Solar Impulse pilots receive energy prize

Solar Impulse pilots Bertrand Piccard, left, and André Borschberg, right, speaking at the World Economic Forum (WEF) in Davos in 2016 Keystone

Pioneering pilots André Borschberg and Bertrand Piccard have won the World Solar Prize, awarded by Swiss Solar Agency, for attracting “unmatched international attention” to renewable forms of energy.

This content was published on October 18, 2016 - 12:04 and agencies

The prize is one of 14 Swiss Solar Awards being presented at the OLMA agricultural fair in St Gallen on Tuesday. Every year, Swiss Solar Agency recognises a selection of exemplary buildings, institutions and people for their contributions to solar energy usage and energy-efficient buildings.

Occasionally, Swiss Solar Agency issues a so-called World Solar Prize. Such was the case with the Solar Impulse pilots; the previous “world” prize went to British architect Norman Foster in 2005.

The efforts of Swiss pilots Borschberg and Piccard took them around the world in a solar plane, using rechargeable solar-powered batteries and extremely light materials.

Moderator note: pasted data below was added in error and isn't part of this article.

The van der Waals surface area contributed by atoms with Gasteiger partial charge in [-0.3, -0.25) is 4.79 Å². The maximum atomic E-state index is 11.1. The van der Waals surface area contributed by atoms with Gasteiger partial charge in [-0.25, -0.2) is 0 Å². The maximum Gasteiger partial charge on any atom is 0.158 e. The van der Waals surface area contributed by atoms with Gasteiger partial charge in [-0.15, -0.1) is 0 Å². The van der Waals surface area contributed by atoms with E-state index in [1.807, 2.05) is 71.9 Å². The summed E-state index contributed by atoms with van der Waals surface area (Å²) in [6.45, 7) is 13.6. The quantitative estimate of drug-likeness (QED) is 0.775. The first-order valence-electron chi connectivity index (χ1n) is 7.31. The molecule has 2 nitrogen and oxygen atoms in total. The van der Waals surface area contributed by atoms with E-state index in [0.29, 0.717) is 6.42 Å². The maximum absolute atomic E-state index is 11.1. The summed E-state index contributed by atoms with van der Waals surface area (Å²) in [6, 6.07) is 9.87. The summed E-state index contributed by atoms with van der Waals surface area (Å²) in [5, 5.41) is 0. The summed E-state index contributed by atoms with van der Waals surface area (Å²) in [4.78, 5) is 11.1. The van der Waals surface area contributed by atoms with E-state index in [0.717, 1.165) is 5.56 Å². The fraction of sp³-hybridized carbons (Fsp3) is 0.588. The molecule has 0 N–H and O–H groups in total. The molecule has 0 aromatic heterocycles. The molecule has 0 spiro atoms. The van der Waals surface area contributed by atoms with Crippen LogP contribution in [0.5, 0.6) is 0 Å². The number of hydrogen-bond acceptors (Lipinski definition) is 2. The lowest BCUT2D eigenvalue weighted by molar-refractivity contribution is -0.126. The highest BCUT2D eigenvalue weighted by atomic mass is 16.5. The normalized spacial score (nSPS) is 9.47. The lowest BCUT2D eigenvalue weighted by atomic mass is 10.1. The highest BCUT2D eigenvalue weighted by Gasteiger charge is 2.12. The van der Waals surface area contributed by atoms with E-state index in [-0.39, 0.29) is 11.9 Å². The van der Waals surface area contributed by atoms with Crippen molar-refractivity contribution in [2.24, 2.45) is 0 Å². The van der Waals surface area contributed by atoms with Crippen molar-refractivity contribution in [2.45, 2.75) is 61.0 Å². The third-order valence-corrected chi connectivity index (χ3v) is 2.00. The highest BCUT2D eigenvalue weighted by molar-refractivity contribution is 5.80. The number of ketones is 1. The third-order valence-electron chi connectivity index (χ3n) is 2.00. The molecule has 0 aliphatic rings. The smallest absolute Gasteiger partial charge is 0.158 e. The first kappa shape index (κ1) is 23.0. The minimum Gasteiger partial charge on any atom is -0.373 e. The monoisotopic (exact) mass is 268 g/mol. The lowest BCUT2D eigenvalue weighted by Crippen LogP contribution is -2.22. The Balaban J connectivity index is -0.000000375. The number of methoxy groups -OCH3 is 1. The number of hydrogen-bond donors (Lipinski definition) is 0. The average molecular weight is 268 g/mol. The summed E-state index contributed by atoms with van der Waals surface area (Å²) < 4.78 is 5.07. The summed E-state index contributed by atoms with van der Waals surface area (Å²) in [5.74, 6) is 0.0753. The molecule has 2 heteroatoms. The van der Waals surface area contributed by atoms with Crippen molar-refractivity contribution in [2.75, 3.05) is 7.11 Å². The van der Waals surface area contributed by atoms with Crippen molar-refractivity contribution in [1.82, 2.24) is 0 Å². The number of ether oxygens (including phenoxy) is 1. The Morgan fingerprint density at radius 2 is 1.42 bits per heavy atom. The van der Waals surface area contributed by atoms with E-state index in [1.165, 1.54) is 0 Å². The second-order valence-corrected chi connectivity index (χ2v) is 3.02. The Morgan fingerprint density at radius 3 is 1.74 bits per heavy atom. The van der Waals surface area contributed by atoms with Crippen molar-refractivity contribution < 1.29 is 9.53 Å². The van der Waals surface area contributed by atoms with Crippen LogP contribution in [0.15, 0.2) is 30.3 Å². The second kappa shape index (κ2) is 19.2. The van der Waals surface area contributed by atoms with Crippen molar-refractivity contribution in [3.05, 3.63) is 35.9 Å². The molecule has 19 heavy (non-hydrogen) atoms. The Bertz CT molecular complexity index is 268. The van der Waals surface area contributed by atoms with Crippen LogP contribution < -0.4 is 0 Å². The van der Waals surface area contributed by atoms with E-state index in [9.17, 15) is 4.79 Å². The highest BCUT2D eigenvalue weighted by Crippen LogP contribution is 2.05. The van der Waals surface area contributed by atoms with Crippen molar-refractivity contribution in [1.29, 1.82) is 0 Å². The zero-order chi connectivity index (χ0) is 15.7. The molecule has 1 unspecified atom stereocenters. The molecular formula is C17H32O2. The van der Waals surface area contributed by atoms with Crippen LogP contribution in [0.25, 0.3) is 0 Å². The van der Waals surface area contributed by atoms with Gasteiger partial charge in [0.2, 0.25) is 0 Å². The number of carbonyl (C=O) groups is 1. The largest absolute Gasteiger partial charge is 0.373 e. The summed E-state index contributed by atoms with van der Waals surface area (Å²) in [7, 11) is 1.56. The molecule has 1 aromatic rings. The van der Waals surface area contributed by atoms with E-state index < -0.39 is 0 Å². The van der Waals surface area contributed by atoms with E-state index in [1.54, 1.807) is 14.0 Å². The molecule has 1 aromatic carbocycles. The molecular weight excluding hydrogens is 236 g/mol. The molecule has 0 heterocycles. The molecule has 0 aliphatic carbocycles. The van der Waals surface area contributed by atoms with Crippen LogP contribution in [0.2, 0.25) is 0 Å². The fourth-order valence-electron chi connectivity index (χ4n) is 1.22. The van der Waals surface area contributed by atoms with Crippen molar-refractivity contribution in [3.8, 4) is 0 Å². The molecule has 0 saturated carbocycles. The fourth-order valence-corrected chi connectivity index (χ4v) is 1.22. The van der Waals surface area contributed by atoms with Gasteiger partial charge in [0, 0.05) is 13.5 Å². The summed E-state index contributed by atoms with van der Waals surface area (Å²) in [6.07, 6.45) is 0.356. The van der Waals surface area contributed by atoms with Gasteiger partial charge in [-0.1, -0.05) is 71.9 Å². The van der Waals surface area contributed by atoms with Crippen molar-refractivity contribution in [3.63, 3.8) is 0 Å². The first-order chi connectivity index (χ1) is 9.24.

On July 26, 2016, the record-breaking Solar Impulse 2 landed in Abu Dhabi, from where it had taken off on March 9, 2015. With stops in 17 destinations, it managed to cover almost 43,000km without a single drop of jet fuel.

The pilots themselves demonstrated extreme endurance by remaining in the cockpit for days on end. The feat enabled Piccard and Borschberg to highlight the possibilities of clean technologies and renewable forms of energy.

“Solar Impulse 2 sparked unique, unmatched international attention for renewable energies, solar energy and clean technologies,” said Swiss Solar Agency in a statement. Already in 2010, the duo won the agency’s Swiss and European prizes.

The Swiss Solar Award was launched in 1991 by former Swiss Environment Minister Adolf Ogi and the Federal Office of Energy, together with the Swiss Solar Agency. Since then, 371 people and institutions have received a Swiss Solar Award.

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